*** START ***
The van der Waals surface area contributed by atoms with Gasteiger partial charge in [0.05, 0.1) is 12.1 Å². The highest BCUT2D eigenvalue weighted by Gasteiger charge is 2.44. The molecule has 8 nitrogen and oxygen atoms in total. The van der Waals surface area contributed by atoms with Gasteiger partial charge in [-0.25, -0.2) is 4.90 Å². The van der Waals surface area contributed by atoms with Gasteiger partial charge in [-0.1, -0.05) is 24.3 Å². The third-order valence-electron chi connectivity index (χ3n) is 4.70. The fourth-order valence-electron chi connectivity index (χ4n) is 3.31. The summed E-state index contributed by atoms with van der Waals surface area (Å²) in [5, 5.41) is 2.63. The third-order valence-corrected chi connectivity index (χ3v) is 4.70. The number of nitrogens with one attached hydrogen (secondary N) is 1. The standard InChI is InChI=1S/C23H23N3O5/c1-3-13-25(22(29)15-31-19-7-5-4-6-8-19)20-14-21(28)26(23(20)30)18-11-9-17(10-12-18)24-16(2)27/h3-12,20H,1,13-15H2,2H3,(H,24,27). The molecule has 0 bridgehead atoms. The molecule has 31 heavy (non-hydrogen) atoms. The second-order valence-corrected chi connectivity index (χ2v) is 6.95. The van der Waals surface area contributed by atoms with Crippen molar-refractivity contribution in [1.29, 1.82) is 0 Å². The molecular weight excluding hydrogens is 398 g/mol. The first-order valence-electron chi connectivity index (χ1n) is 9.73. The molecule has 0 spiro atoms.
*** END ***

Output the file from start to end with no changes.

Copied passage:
The van der Waals surface area contributed by atoms with Gasteiger partial charge in [0.05, 0.1) is 12.1 Å². The highest BCUT2D eigenvalue weighted by Gasteiger charge is 2.44. The molecule has 8 nitrogen and oxygen atoms in total. The van der Waals surface area contributed by atoms with Gasteiger partial charge in [-0.25, -0.2) is 4.90 Å². The van der Waals surface area contributed by atoms with Gasteiger partial charge in [-0.1, -0.05) is 24.3 Å². The third-order valence-electron chi connectivity index (χ3n) is 4.70. The fourth-order valence-electron chi connectivity index (χ4n) is 3.31. The summed E-state index contributed by atoms with van der Waals surface area (Å²) in [5, 5.41) is 2.63. The third-order valence-corrected chi connectivity index (χ3v) is 4.70. The number of nitrogens with one attached hydrogen (secondary N) is 1. The standard InChI is InChI=1S/C23H23N3O5/c1-3-13-25(22(29)15-31-19-7-5-4-6-8-19)20-14-21(28)26(23(20)30)18-11-9-17(10-12-18)24-16(2)27/h3-12,20H,1,13-15H2,2H3,(H,24,27). The molecule has 0 bridgehead atoms. The molecule has 31 heavy (non-hydrogen) atoms. The second-order valence-corrected chi connectivity index (χ2v) is 6.95. The van der Waals surface area contributed by atoms with Crippen molar-refractivity contribution in [1.29, 1.82) is 0 Å². The molecular weight excluding hydrogens is 398 g/mol. The first-order valence-electron chi connectivity index (χ1n) is 9.73. The molecule has 0 spiro atoms.